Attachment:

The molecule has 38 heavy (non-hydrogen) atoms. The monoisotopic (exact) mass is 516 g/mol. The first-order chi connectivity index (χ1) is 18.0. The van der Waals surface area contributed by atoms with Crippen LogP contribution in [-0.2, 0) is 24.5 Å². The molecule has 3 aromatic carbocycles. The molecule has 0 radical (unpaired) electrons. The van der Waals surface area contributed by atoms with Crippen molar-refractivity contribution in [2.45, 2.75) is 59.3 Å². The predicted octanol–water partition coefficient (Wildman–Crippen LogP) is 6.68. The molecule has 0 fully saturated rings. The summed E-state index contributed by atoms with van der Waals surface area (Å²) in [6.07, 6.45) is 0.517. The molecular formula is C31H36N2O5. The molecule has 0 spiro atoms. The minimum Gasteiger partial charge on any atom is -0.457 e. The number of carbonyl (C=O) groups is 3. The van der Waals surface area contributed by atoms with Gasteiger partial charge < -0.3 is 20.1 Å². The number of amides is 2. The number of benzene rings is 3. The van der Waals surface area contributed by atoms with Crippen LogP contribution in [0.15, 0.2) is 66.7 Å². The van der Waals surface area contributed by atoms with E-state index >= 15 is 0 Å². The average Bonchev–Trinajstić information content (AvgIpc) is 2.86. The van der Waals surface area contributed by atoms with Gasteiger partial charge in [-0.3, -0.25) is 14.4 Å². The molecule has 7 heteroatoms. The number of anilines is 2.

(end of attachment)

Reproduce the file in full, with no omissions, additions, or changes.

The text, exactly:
The molecule has 38 heavy (non-hydrogen) atoms. The monoisotopic (exact) mass is 516 g/mol. The first-order chi connectivity index (χ1) is 18.0. The van der Waals surface area contributed by atoms with Crippen LogP contribution in [-0.2, 0) is 24.5 Å². The molecule has 3 aromatic carbocycles. The molecule has 0 radical (unpaired) electrons. The van der Waals surface area contributed by atoms with Crippen molar-refractivity contribution in [2.45, 2.75) is 59.3 Å². The predicted octanol–water partition coefficient (Wildman–Crippen LogP) is 6.68. The molecule has 0 fully saturated rings. The summed E-state index contributed by atoms with van der Waals surface area (Å²) in [6.07, 6.45) is 0.517. The molecular formula is C31H36N2O5. The molecule has 0 spiro atoms. The minimum Gasteiger partial charge on any atom is -0.457 e. The number of carbonyl (C=O) groups is 3. The van der Waals surface area contributed by atoms with Gasteiger partial charge < -0.3 is 20.1 Å². The number of amides is 2. The number of benzene rings is 3. The van der Waals surface area contributed by atoms with Crippen LogP contribution in [0.15, 0.2) is 66.7 Å². The van der Waals surface area contributed by atoms with E-state index >= 15 is 0 Å². The average Bonchev–Trinajstić information content (AvgIpc) is 2.86. The van der Waals surface area contributed by atoms with Gasteiger partial charge in [-0.3, -0.25) is 14.4 Å². The molecule has 7 heteroatoms. The number of anilines is 2.